Read both letters here.

April 24, 2015

Senate counter-offer: Expand health care coverage

The Senate doubled-down on its Medicaid expansion plan Friday, rejecting a proposal from the House to use $200 million in state money to help safety-net hospitals absorb a potential loss of $1.3 billion in federal health care funding.

The House made its offer -- which did not include expansion -- Thursday in hopes of jump starting stalled negotiations over the state health care budget. But Senate leaders insisted that providing coverage to more than 800,000 low-income Floridians was the better solution.

"(The House's) response indicates their continued unwillingness to deal with insurance coverage," said Senate Budget Chairman Tom Lee, R-Brandon. "And I understand that. I’m not surprised to see that. And our response indicates that we are not prepared to walk away from that."

Lee said using $200 million in state money to replace some of the Low Income Pool, a federal-state program that helps hospitals pay for uninsured and Medicaid patients, would be like charging Floridians twice for the same services, since Floridians already pay federal taxes.

"It is not an optimal situation," he said.

The LIP program is set to end on June 30, unless the federal government approves a proposed successor program. Federal health officials have said they are more likely to extend the funding if Florida expands Medicaid.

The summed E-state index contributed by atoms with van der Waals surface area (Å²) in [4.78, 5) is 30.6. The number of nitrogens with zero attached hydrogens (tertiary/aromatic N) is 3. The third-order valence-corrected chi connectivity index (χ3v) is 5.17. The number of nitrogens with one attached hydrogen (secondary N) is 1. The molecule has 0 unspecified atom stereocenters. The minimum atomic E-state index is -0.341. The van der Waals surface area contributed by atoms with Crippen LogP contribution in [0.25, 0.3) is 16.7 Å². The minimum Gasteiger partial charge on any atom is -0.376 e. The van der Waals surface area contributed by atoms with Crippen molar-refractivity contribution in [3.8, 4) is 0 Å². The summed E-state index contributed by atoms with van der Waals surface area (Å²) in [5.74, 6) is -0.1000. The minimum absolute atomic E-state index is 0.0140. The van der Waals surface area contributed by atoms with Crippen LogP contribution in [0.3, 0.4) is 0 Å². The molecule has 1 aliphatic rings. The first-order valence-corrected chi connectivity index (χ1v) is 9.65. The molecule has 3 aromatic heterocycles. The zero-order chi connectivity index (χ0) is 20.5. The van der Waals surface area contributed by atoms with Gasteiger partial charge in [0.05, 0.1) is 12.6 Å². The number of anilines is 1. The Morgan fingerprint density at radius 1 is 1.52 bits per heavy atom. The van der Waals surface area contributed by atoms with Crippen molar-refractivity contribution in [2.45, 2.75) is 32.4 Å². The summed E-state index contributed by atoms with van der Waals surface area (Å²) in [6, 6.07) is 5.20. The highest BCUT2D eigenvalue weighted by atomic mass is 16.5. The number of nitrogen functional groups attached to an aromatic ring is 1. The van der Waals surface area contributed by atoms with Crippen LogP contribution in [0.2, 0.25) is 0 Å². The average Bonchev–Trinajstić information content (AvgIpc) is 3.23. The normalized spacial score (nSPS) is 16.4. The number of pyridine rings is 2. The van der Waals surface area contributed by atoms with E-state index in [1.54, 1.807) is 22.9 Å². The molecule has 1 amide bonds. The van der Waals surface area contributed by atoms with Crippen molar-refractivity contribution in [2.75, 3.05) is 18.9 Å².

Continue reading "Senate counter-offer: Expand health care coverage" »

Florida House makes offer to help hospitals

In a last-ditch effort to end the budget stalemate, House Speaker Steve Crisafulli on Thursday offered to set aside $200 million in state money for the hospitals and county health departments that would be hurt by the end of a federal-state program known as the Low Income Pool.

It doesn’t back down from the House’s position, now 3 years old, to not expand Medicaid.

The House offer of extra money, which would come from reducing proposed tax cuts and spending on K-12 education, could be used to draw down an additional $305 million in federal funds, Crisafulli said, meaning about $505 million would help hospitals shoulder the cost of treating uninsured, under-insured and Medicaid patients.

Crisafulli conceded that the amount would be less than the $1.3 billion Florida hospitals had hoped to receive from the federal government.

"It's a conversation starter," he said.

Senate spokeswoman Katie Betta said that Senate President Andy Gardiner hadn't yet had time to review the proposal. But earlier in the week, Gardiner recommended dedicating as much as $600 million in state money in the absence of the LIP dollars.

Read more here.

April 23, 2015

Death, polls and jobs: Fact-checking claims about Medicaid expansion

A feud over Medicaid expansion that stretches from Tallahassee to the White House means the Florida Legislature may not pass a budget by the time the session ends on May 1. PolitiFact Florida has been fact-checking the fight over whether more poor Floridians will be able to qualify for heavily subsidized health insurance.